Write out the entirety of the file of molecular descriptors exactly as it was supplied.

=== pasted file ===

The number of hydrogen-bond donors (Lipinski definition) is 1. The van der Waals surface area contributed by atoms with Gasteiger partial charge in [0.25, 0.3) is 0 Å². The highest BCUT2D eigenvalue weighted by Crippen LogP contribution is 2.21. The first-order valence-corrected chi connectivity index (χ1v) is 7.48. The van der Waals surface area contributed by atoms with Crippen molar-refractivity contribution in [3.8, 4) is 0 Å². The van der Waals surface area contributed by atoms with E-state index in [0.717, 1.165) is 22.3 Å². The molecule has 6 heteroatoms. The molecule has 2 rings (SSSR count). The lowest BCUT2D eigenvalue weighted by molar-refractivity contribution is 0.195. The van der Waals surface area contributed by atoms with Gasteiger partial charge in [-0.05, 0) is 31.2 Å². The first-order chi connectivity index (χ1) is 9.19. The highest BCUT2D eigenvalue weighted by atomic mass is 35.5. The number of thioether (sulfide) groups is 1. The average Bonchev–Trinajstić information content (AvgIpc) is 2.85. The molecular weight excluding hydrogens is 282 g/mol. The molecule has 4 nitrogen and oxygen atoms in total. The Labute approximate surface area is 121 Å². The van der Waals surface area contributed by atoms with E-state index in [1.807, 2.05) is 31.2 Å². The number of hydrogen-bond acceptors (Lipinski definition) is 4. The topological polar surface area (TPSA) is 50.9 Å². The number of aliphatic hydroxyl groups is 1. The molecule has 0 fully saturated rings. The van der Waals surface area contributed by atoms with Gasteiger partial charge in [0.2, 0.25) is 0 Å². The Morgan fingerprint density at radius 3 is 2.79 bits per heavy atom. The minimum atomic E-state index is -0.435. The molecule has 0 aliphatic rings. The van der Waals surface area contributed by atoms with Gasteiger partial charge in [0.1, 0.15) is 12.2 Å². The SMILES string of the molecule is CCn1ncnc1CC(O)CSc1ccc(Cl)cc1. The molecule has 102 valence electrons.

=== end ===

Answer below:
The number of hydrogen-bond donors (Lipinski definition) is 1. The van der Waals surface area contributed by atoms with Gasteiger partial charge in [0.25, 0.3) is 0 Å². The highest BCUT2D eigenvalue weighted by Crippen LogP contribution is 2.21. The first-order valence-corrected chi connectivity index (χ1v) is 7.48. The van der Waals surface area contributed by atoms with Crippen molar-refractivity contribution in [3.8, 4) is 0 Å². The van der Waals surface area contributed by atoms with E-state index in [0.717, 1.165) is 22.3 Å². The molecule has 6 heteroatoms. The molecule has 2 rings (SSSR count). The lowest BCUT2D eigenvalue weighted by molar-refractivity contribution is 0.195. The van der Waals surface area contributed by atoms with Gasteiger partial charge in [-0.05, 0) is 31.2 Å². The first-order chi connectivity index (χ1) is 9.19. The highest BCUT2D eigenvalue weighted by atomic mass is 35.5. The number of thioether (sulfide) groups is 1. The average Bonchev–Trinajstić information content (AvgIpc) is 2.85. The molecular weight excluding hydrogens is 282 g/mol. The molecule has 4 nitrogen and oxygen atoms in total. The Labute approximate surface area is 121 Å². The van der Waals surface area contributed by atoms with E-state index in [1.807, 2.05) is 31.2 Å². The number of hydrogen-bond acceptors (Lipinski definition) is 4. The topological polar surface area (TPSA) is 50.9 Å². The number of aliphatic hydroxyl groups is 1. The molecule has 0 fully saturated rings. The van der Waals surface area contributed by atoms with Gasteiger partial charge in [0.2, 0.25) is 0 Å². The Morgan fingerprint density at radius 3 is 2.79 bits per heavy atom. The minimum atomic E-state index is -0.435. The molecule has 0 aliphatic rings. The van der Waals surface area contributed by atoms with Gasteiger partial charge in [0.1, 0.15) is 12.2 Å². The SMILES string of the molecule is CCn1ncnc1CC(O)CSc1ccc(Cl)cc1. The molecule has 102 valence electrons.